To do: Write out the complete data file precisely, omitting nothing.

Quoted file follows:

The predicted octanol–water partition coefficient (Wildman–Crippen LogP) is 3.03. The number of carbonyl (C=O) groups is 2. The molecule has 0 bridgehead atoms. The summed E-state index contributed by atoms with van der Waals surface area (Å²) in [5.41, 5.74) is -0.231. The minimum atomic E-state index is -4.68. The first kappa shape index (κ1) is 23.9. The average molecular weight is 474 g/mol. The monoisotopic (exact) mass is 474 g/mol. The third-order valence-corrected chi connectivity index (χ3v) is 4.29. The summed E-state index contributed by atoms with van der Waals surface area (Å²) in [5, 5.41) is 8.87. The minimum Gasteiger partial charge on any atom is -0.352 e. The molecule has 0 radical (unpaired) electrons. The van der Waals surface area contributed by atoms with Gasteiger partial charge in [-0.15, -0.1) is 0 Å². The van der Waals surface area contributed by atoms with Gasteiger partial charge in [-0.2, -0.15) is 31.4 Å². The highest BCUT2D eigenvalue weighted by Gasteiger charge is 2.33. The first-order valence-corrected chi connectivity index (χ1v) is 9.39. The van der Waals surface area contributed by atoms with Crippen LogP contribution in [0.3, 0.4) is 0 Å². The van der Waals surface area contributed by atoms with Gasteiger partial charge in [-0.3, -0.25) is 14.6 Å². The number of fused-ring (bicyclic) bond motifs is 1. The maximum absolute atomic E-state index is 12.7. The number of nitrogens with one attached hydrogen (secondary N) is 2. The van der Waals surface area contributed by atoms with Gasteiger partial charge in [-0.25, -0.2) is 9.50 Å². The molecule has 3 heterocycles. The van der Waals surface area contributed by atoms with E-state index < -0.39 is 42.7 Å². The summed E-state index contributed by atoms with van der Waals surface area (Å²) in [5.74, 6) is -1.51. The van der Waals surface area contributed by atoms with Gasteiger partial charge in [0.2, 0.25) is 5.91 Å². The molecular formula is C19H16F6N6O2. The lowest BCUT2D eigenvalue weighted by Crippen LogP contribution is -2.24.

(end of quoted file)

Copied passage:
The predicted octanol–water partition coefficient (Wildman–Crippen LogP) is 3.03. The number of carbonyl (C=O) groups is 2. The molecule has 0 bridgehead atoms. The summed E-state index contributed by atoms with van der Waals surface area (Å²) in [5.41, 5.74) is -0.231. The minimum atomic E-state index is -4.68. The first kappa shape index (κ1) is 23.9. The average molecular weight is 474 g/mol. The monoisotopic (exact) mass is 474 g/mol. The third-order valence-corrected chi connectivity index (χ3v) is 4.29. The summed E-state index contributed by atoms with van der Waals surface area (Å²) in [5, 5.41) is 8.87. The minimum Gasteiger partial charge on any atom is -0.352 e. The molecule has 0 radical (unpaired) electrons. The van der Waals surface area contributed by atoms with Gasteiger partial charge in [-0.15, -0.1) is 0 Å². The van der Waals surface area contributed by atoms with Gasteiger partial charge in [-0.2, -0.15) is 31.4 Å². The highest BCUT2D eigenvalue weighted by Gasteiger charge is 2.33. The first-order valence-corrected chi connectivity index (χ1v) is 9.39. The van der Waals surface area contributed by atoms with Crippen LogP contribution in [0.3, 0.4) is 0 Å². The van der Waals surface area contributed by atoms with Gasteiger partial charge in [-0.3, -0.25) is 14.6 Å². The number of fused-ring (bicyclic) bond motifs is 1. The maximum absolute atomic E-state index is 12.7. The number of nitrogens with one attached hydrogen (secondary N) is 2. The van der Waals surface area contributed by atoms with Gasteiger partial charge in [-0.25, -0.2) is 9.50 Å². The molecule has 3 heterocycles. The van der Waals surface area contributed by atoms with E-state index < -0.39 is 42.7 Å². The summed E-state index contributed by atoms with van der Waals surface area (Å²) in [5.74, 6) is -1.51. The van der Waals surface area contributed by atoms with Gasteiger partial charge in [0.2, 0.25) is 5.91 Å². The molecular formula is C19H16F6N6O2. The lowest BCUT2D eigenvalue weighted by Crippen LogP contribution is -2.24.